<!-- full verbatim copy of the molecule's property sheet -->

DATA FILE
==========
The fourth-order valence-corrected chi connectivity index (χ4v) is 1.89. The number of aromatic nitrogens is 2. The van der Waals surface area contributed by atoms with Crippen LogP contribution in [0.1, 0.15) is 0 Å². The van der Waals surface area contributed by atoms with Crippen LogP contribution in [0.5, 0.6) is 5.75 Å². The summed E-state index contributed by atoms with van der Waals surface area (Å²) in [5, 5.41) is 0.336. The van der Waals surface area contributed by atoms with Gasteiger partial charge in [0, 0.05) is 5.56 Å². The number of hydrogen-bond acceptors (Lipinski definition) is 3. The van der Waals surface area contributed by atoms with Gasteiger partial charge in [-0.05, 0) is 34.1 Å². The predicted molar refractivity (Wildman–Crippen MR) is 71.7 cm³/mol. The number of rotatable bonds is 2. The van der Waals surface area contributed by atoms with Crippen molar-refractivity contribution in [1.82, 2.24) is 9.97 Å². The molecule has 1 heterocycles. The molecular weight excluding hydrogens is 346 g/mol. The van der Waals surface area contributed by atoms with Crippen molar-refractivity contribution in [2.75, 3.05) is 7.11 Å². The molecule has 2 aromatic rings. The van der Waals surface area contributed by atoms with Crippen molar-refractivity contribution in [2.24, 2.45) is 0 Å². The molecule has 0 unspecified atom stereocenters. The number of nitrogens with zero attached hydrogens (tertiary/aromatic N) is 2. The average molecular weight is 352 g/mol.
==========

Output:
The fourth-order valence-corrected chi connectivity index (χ4v) is 1.89. The number of aromatic nitrogens is 2. The van der Waals surface area contributed by atoms with Crippen LogP contribution in [0.1, 0.15) is 0 Å². The van der Waals surface area contributed by atoms with Crippen LogP contribution in [0.5, 0.6) is 5.75 Å². The summed E-state index contributed by atoms with van der Waals surface area (Å²) in [5, 5.41) is 0.336. The van der Waals surface area contributed by atoms with Gasteiger partial charge in [0, 0.05) is 5.56 Å². The number of hydrogen-bond acceptors (Lipinski definition) is 3. The van der Waals surface area contributed by atoms with Gasteiger partial charge in [-0.05, 0) is 34.1 Å². The predicted molar refractivity (Wildman–Crippen MR) is 71.7 cm³/mol. The number of rotatable bonds is 2. The van der Waals surface area contributed by atoms with Crippen molar-refractivity contribution in [1.82, 2.24) is 9.97 Å². The molecule has 1 heterocycles. The molecular weight excluding hydrogens is 346 g/mol. The van der Waals surface area contributed by atoms with Crippen molar-refractivity contribution in [2.75, 3.05) is 7.11 Å². The molecule has 2 aromatic rings. The van der Waals surface area contributed by atoms with Crippen molar-refractivity contribution in [2.24, 2.45) is 0 Å². The molecule has 0 unspecified atom stereocenters. The number of nitrogens with zero attached hydrogens (tertiary/aromatic N) is 2. The average molecular weight is 352 g/mol.